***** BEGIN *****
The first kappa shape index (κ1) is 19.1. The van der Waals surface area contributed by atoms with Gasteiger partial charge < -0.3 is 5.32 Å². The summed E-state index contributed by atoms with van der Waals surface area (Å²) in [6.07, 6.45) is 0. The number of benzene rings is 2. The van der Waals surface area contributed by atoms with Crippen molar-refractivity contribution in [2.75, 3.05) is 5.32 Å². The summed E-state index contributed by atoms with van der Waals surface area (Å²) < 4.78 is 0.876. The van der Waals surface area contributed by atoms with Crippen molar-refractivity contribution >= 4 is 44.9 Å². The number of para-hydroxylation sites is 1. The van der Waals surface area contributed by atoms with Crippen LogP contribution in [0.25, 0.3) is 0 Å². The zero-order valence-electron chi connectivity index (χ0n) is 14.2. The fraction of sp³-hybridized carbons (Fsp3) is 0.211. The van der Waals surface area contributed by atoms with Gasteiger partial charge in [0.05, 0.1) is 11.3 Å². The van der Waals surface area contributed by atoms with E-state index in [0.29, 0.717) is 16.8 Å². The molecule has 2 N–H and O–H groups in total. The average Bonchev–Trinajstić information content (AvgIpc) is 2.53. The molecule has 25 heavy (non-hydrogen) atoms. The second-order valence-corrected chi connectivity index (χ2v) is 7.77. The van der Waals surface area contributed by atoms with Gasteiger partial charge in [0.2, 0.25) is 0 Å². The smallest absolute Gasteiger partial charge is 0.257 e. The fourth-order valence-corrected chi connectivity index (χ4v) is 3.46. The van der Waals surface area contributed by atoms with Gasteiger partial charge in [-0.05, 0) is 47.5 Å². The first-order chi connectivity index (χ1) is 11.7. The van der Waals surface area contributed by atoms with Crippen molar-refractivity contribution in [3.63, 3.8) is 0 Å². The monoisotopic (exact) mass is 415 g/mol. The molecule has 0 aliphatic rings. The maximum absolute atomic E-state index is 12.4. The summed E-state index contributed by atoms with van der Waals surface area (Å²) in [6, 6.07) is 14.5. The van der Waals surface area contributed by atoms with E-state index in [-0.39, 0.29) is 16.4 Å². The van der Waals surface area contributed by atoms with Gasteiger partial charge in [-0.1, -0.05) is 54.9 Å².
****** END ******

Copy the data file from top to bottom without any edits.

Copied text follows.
The first kappa shape index (κ1) is 19.1. The van der Waals surface area contributed by atoms with Gasteiger partial charge < -0.3 is 5.32 Å². The summed E-state index contributed by atoms with van der Waals surface area (Å²) in [6.07, 6.45) is 0. The number of benzene rings is 2. The van der Waals surface area contributed by atoms with Crippen molar-refractivity contribution in [2.75, 3.05) is 5.32 Å². The summed E-state index contributed by atoms with van der Waals surface area (Å²) < 4.78 is 0.876. The van der Waals surface area contributed by atoms with Crippen molar-refractivity contribution >= 4 is 44.9 Å². The number of para-hydroxylation sites is 1. The van der Waals surface area contributed by atoms with Crippen LogP contribution in [0.25, 0.3) is 0 Å². The zero-order valence-electron chi connectivity index (χ0n) is 14.2. The fraction of sp³-hybridized carbons (Fsp3) is 0.211. The van der Waals surface area contributed by atoms with Gasteiger partial charge in [0.05, 0.1) is 11.3 Å². The van der Waals surface area contributed by atoms with E-state index in [0.29, 0.717) is 16.8 Å². The molecule has 2 N–H and O–H groups in total. The average Bonchev–Trinajstić information content (AvgIpc) is 2.53. The molecule has 25 heavy (non-hydrogen) atoms. The second-order valence-corrected chi connectivity index (χ2v) is 7.77. The van der Waals surface area contributed by atoms with Gasteiger partial charge in [0.2, 0.25) is 0 Å². The smallest absolute Gasteiger partial charge is 0.257 e. The fourth-order valence-corrected chi connectivity index (χ4v) is 3.46. The van der Waals surface area contributed by atoms with Gasteiger partial charge in [-0.05, 0) is 47.5 Å². The first-order chi connectivity index (χ1) is 11.7. The van der Waals surface area contributed by atoms with Crippen molar-refractivity contribution in [3.63, 3.8) is 0 Å². The monoisotopic (exact) mass is 415 g/mol. The molecule has 0 aliphatic rings. The maximum absolute atomic E-state index is 12.4. The summed E-state index contributed by atoms with van der Waals surface area (Å²) in [6, 6.07) is 14.5. The van der Waals surface area contributed by atoms with E-state index in [-0.39, 0.29) is 16.4 Å². The van der Waals surface area contributed by atoms with Gasteiger partial charge in [-0.1, -0.05) is 54.9 Å².